Yeah, that’s right. My monthly reading and writing roundup has now moved to the end of the month that it is supposed to be rounding up. Lots more unique essay and animal pics are available over on the newsletter if that’s your kind of thing. The new schedule will involve sending that thing out on the last Friday of the month, but hey no guarantees, ok? Writing is hard.
The big news this month is that The Man Who Walked in the Dark is up for preorder. It’s the sci-fi noir I’ve been working on or ages, and I’m excited for people to read about Jude Demarco, the excommunicated investigator in a city where sinners are saints and good deeds are a commodity.
ConFusion was a wild success last weekend. I got to have a nice chat with John Scalzi, which is always fun. He’s the most regular famous guy in the business, I think. We compared panel assignments, and he told me he was on an AI one. “Hey, why aren’t you on that one?” he asked me. I didn’t know the answer, but it was fantastic just sitting in the audience. John did a great job clarifying the copyright angles and the rest of the panel was wonderfully knowledgeable. Jason Sanford, who writes the absolutely critical Genre Grapevine was the moderator, and I’m always impressed with all the work he’s done to untangle the mess that AI is trying to make of writing.
In other convention news, the Nebula Conference has been announced. As a member of the SFWA Board, I’m experiencing a con from a leadership perspective, and I’m dedicated to making this thing as good as it can possibly be. Yeah, I’m just one voice on the board, and our paid staff is amazing, but I’m super excited to just be at the table here. It’s going to be amazing.
I’m setting my reading goal a little lower this year. 100 books was achievable, but man it made my head feel like mush. Instead, I’m aiming for 75 this year, and I’ll be spending the extra time reading more short stories.
My head will still feel like mush, mind you. It’ll just have slightly more variety in its consistency.
So, what have I been reading so far?
I really like Adam-Troy Castro. He’s got a weird sort of abstract surreal quality to his writing that appeals to me for some reason. That, and I can’t get enough of the guy who reads this story on the podcast, Stefan Rudnicki. This one sets up an abstract situation full of abstract ethical dilemmas, and ends up being pretty clever. Definitely worth a listen.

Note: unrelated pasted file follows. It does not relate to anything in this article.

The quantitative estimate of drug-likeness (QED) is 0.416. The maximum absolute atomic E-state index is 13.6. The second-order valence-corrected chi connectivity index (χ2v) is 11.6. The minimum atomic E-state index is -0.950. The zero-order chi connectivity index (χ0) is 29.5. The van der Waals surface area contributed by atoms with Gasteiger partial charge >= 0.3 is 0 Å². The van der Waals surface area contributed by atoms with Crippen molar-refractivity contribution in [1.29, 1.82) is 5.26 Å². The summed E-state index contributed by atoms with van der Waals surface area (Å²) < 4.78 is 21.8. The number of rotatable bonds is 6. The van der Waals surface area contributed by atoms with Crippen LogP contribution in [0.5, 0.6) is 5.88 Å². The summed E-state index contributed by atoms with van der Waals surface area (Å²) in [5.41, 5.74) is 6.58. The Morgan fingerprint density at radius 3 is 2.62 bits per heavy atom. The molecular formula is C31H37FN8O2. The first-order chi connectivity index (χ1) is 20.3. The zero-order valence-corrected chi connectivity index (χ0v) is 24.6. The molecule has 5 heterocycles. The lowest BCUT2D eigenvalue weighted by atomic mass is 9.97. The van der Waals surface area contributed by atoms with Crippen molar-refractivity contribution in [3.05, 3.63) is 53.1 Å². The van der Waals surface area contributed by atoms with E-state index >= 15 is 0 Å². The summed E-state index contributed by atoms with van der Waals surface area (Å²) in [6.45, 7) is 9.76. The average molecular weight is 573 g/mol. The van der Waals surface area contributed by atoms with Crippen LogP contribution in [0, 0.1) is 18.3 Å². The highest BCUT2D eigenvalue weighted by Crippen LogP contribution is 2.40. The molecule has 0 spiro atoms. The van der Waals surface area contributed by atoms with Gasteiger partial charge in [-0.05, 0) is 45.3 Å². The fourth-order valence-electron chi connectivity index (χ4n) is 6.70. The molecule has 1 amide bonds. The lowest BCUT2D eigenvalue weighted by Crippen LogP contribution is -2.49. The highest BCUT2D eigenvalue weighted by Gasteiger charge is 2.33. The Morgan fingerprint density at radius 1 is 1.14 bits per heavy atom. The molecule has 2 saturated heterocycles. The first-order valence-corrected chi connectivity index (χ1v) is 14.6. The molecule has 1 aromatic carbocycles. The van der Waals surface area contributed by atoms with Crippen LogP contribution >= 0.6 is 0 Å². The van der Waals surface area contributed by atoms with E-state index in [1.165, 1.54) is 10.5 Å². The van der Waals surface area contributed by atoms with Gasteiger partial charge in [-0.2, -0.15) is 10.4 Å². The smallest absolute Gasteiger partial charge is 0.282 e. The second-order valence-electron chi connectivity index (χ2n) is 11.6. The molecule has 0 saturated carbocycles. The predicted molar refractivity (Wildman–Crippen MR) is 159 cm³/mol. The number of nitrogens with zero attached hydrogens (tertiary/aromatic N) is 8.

Aimee Ogden is another of my favorites, and this story made me actually laugh out loud. My wife asked me what I was laughing at, and, um, I really had a hard time explaining. This is a clever story where an infinite hotel keeps getting variations on infinite guests.
This is a beautiful book, and a clever story about a utopian society in a future Death Valley. They’ve solved the water problem, which is cool, but the real innovation comes from how they’ve structured their society. When the leader and mediator discovers that she is the reincarnation of the previous generation’s most hated figure, things get interesting. I loved this novella, and it has a kind of quiet intensity that I really appreciate.
This is one for the writers out there. In my ongoing goal to read every single book about writing, this is one of the standouts. I like it because it broke me out of the standard three act structure that I’ve always used in my writing. There’s a lot out there and this book is full of excellent ideas on how to tell stories in interesting ways. I struggled a bit because I haven’t read most of the examples Alison uses in this book, but the ideas were mostly clear anyway.
It’s been a fantastic start to the new year. As award nomination season continues, I’ll be grabbing as many 2023 stories as I can. Have one you liked? Let me know about it! I have a gigantic stack of books that I picked up at ConFusion, but there’s always room for more.
-Anthony W. Eichenlaub